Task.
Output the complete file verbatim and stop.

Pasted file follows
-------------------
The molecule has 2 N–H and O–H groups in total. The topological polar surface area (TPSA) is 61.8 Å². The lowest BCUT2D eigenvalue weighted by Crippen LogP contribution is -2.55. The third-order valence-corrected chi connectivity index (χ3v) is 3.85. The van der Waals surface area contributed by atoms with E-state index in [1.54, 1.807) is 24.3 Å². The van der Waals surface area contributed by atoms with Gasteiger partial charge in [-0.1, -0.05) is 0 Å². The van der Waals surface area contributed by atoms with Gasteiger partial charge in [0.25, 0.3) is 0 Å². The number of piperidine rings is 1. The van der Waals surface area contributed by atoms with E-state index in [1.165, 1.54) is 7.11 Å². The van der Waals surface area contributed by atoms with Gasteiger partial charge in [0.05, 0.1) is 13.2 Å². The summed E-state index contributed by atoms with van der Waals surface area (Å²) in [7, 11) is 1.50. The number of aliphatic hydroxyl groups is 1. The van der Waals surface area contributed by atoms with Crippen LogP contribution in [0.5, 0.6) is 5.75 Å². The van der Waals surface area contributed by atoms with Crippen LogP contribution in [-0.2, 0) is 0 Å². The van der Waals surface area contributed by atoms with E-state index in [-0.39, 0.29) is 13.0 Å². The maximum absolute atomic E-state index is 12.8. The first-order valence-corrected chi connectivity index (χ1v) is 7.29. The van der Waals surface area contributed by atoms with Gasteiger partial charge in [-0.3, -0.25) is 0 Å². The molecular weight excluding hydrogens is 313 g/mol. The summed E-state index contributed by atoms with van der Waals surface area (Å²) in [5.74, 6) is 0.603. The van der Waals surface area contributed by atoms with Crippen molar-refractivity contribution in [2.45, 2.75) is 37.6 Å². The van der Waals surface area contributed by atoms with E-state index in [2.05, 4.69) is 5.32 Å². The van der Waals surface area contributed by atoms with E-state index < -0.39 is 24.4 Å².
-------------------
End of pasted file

The molecule has 2 N–H and O–H groups in total. The topological polar surface area (TPSA) is 61.8 Å². The lowest BCUT2D eigenvalue weighted by Crippen LogP contribution is -2.55. The third-order valence-corrected chi connectivity index (χ3v) is 3.85. The van der Waals surface area contributed by atoms with E-state index in [1.54, 1.807) is 24.3 Å². The van der Waals surface area contributed by atoms with Gasteiger partial charge in [-0.1, -0.05) is 0 Å². The van der Waals surface area contributed by atoms with Gasteiger partial charge in [0.25, 0.3) is 0 Å². The number of piperidine rings is 1. The van der Waals surface area contributed by atoms with E-state index in [1.165, 1.54) is 7.11 Å². The van der Waals surface area contributed by atoms with Gasteiger partial charge in [0.05, 0.1) is 13.2 Å². The summed E-state index contributed by atoms with van der Waals surface area (Å²) in [7, 11) is 1.50. The number of aliphatic hydroxyl groups is 1. The van der Waals surface area contributed by atoms with Crippen LogP contribution in [0.5, 0.6) is 5.75 Å². The van der Waals surface area contributed by atoms with Crippen LogP contribution in [-0.2, 0) is 0 Å². The van der Waals surface area contributed by atoms with E-state index in [-0.39, 0.29) is 13.0 Å². The maximum absolute atomic E-state index is 12.8. The first-order valence-corrected chi connectivity index (χ1v) is 7.29. The van der Waals surface area contributed by atoms with Gasteiger partial charge in [-0.3, -0.25) is 0 Å². The molecular weight excluding hydrogens is 313 g/mol. The summed E-state index contributed by atoms with van der Waals surface area (Å²) in [5.74, 6) is 0.603. The van der Waals surface area contributed by atoms with Crippen molar-refractivity contribution in [2.45, 2.75) is 37.6 Å². The van der Waals surface area contributed by atoms with E-state index in [2.05, 4.69) is 5.32 Å². The van der Waals surface area contributed by atoms with E-state index < -0.39 is 24.4 Å².